The UAB Undiagnosed Diseases Program, designed to help find answers for rare medical conditions, now has a clinic in Children’s of Alabama.
Bruce Korf, M.D., Ph.D., director of the UAB Undiagnosed Diseases Program.The University of Alabama at Birmingham’s Undiagnosed Diseases Program will expand its services with a new genomics clinic located at Children’s of Alabama. The program, powered by UAB, Children’s of Alabama and the HudsonAlpha Institute for Biotechnology, uses sophisticated DNA sequencing and a multidisciplinary medical team to search for a diagnosis for patients with rare or unusual conditions that have defied diagnosis for years. The program was launched in October 2013.
Some of these conditions may be so rare that only a handful of people in the world have them. Others may be more common, but have symptoms that present in an unusual way, making diagnosis difficult. It is possible the UAB Medicine program will discover genetic conditions that have never been described.
“Expansion into Children’s will allow us to reach more families who have been living with a condition — sometimes for many years — that they could not understand or put a name to,” said Bruce Korf, M.D., Ph.D., chair of the UAB Department of Genetics and director of the UAB Undiagnosed Diseases Program. “With the advanced tools at our disposal, and an approach that stresses teamwork, critical thinking, consultation and contemplation, in many cases we can provide beneficial information for families who are searching for answers.”
Previously, the UDP saw both adults and children at the genetics clinic in the Kaul Genetics Building on the UAB campus. The Children’s of Alabama clinic location will provide easier access for families with affected children, helping to provide a seamless continuity of care.
“Children's of Alabama is pleased to be a part of this exciting collaborative that holds such promise for the future of pediatric health care,” said Mike Warren, president and CEO of Children’s of Alabama.
Since the program’s inception in 2013, the UDP team has seen more than 100 patients. A diagnosis was made in about two-thirds of those cases with a complete evaluation.
“We’ve had some very gratifying successes,” Korf said. “We have made a diagnosis in one family that completely changed the way several affected children are treated. In other cases, the UDP has produced a diagnosis for conditions that have stymied referring physicians and their patients for years.”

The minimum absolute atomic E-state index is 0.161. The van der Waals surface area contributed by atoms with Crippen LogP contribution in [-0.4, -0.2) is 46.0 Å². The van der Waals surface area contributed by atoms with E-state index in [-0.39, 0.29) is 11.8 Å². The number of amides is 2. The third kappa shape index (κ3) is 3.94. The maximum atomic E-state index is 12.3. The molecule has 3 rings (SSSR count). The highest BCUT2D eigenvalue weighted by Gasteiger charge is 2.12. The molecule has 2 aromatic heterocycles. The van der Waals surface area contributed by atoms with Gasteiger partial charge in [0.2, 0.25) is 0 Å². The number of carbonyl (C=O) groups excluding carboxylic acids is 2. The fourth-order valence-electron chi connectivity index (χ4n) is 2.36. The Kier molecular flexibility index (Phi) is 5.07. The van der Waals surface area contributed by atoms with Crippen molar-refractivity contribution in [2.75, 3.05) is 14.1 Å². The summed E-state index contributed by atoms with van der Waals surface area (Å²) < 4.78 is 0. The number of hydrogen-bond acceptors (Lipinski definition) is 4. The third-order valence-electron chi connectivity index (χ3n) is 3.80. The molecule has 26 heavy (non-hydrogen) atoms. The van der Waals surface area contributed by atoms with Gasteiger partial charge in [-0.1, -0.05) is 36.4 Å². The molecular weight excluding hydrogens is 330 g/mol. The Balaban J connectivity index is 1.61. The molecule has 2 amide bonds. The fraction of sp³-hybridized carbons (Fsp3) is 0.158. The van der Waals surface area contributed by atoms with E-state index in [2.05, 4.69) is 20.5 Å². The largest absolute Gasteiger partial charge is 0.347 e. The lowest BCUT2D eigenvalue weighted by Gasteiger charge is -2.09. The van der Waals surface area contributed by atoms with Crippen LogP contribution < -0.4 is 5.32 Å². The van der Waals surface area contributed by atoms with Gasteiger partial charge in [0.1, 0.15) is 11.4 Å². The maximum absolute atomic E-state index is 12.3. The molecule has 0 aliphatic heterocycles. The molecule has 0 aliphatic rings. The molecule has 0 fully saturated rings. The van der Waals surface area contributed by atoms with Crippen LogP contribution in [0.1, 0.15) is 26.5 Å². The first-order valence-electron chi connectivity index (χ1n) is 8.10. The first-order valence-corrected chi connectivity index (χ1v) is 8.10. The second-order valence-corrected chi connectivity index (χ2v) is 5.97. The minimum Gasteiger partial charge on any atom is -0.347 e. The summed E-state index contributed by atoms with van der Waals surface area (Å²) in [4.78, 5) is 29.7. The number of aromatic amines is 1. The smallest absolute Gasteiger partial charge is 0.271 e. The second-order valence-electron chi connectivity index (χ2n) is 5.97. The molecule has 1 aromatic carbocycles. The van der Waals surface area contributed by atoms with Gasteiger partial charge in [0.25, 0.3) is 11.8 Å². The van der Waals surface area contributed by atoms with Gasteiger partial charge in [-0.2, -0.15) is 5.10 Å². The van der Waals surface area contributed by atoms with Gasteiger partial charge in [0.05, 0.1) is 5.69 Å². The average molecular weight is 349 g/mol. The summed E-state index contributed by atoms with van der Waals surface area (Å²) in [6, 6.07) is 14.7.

Whole genome sequencing for the UAB, Children's and HudsonAlpha clinics is performed at the HudsonAlpha Institute of Biotechnology in Huntsville.The clinics at UAB and Children’s are run in collaboration with a new genomics clinic at HudsonAlpha in Huntsville, which also conducts whole genome sequencing for the UAB program.
“The collaboration between UAB, Children’s and HudsonAlpha brings together the leading institutions in Alabama in the fields of genetics and genomics, along with unsurpassed patient care, cutting-edge technology, and a wealth of individuals with the experience and training to use that technology,” said Selwyn M. Vickers, M.D., senior vice president for Medicine and dean of the UAB School of Medicine. “In many cases, the UDP can truly make a difference for those who have struggled over the years with the frustration of not knowing what was wrong, and not knowing where to turn.”
“These three collaborative clinics put Alabama at the forefront of genomic medicine and greatly enhance our ability not only to diagnose and treat patients here, but also to demonstrate the value of personalized medicine to a global audience,” said Howard J. Jacob, PhD, executive vice president for genomic medicine at HudsonAlpha and chief medical genomics officer at the Smith Family Clinic for Genomic Medicine.
For some patients, a diagnosis means a chance to receive appropriate medications or other therapy. For others, the knowledge might simply provide an indication of what to prepare for in the future. Even for those for whom there is no therapy, getting a diagnosis — getting answers — can be comforting.
The UDP team, led by Korf, Maria Descartes, M.D., professor of genetics, and Martin Rodriguez, M.D., associate professor of medicine, includes a designated certified genetic counselor and two nurse practitioners. Physicians from various subspecialties, in such areas as radiology, rheumatology and neurology, serve as consultants and provide their expertise as needed.
Patients must be referred to the UAB UDP by their primary care physician or a physician providing ongoing care for the condition under evaluation. Those enrolled into the program typically undergo sequencing of their genome as part of the evaluation process. Genetic testing will be available to family members when appropriate, along with genetic counseling.
“This is a concentrated effort to uncover a diagnosis and bring about effective treatment,” Korf said. “Insights gained during evaluation of a single patient may benefit those presently affected by such conditions and have the potential to benefit future generations of patients, while advancing medical and scientific knowledge as a whole.”
Clinically-validated whole genome sequencing for all three clinics is performed at the HudsonAlpha Clinical Services Lab.